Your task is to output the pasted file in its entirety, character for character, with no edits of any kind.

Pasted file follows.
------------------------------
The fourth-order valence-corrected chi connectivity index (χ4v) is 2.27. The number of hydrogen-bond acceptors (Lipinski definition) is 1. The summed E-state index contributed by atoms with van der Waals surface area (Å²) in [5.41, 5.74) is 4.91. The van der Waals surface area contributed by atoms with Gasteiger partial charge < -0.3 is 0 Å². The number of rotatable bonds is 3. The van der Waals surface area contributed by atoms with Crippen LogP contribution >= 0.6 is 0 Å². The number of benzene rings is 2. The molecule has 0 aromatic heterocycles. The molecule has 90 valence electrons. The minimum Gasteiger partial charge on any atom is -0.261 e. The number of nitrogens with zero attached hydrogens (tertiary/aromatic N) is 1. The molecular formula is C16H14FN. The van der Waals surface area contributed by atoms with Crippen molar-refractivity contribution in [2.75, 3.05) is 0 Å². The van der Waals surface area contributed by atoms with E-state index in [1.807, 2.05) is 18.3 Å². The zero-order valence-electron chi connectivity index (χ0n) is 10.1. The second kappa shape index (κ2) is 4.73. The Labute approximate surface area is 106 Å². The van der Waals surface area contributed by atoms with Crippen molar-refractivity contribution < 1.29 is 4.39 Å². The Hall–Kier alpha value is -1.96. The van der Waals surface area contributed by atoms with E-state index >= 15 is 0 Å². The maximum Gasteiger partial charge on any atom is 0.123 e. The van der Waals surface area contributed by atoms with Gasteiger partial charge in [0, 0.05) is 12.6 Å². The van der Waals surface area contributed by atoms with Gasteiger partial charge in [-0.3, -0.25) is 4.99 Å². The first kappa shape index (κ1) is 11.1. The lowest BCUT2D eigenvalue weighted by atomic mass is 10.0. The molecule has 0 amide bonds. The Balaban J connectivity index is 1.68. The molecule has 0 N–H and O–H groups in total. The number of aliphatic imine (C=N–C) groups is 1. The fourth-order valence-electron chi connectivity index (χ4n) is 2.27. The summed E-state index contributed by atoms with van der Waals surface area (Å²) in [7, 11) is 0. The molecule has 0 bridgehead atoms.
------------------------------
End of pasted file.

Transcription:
The fourth-order valence-corrected chi connectivity index (χ4v) is 2.27. The number of hydrogen-bond acceptors (Lipinski definition) is 1. The summed E-state index contributed by atoms with van der Waals surface area (Å²) in [5.41, 5.74) is 4.91. The van der Waals surface area contributed by atoms with Gasteiger partial charge < -0.3 is 0 Å². The number of rotatable bonds is 3. The van der Waals surface area contributed by atoms with Crippen LogP contribution >= 0.6 is 0 Å². The number of benzene rings is 2. The molecule has 0 aromatic heterocycles. The molecule has 90 valence electrons. The minimum Gasteiger partial charge on any atom is -0.261 e. The number of nitrogens with zero attached hydrogens (tertiary/aromatic N) is 1. The molecular formula is C16H14FN. The van der Waals surface area contributed by atoms with Crippen molar-refractivity contribution in [2.75, 3.05) is 0 Å². The van der Waals surface area contributed by atoms with E-state index in [1.807, 2.05) is 18.3 Å². The zero-order valence-electron chi connectivity index (χ0n) is 10.1. The second kappa shape index (κ2) is 4.73. The Labute approximate surface area is 106 Å². The van der Waals surface area contributed by atoms with Crippen molar-refractivity contribution < 1.29 is 4.39 Å². The Hall–Kier alpha value is -1.96. The van der Waals surface area contributed by atoms with E-state index >= 15 is 0 Å². The maximum Gasteiger partial charge on any atom is 0.123 e. The van der Waals surface area contributed by atoms with Gasteiger partial charge in [0, 0.05) is 12.6 Å². The van der Waals surface area contributed by atoms with Gasteiger partial charge in [-0.3, -0.25) is 4.99 Å². The first kappa shape index (κ1) is 11.1. The lowest BCUT2D eigenvalue weighted by atomic mass is 10.0. The molecule has 0 amide bonds. The Balaban J connectivity index is 1.68. The molecule has 0 N–H and O–H groups in total. The number of aliphatic imine (C=N–C) groups is 1. The fourth-order valence-electron chi connectivity index (χ4n) is 2.27. The summed E-state index contributed by atoms with van der Waals surface area (Å²) in [7, 11) is 0. The molecule has 0 bridgehead atoms.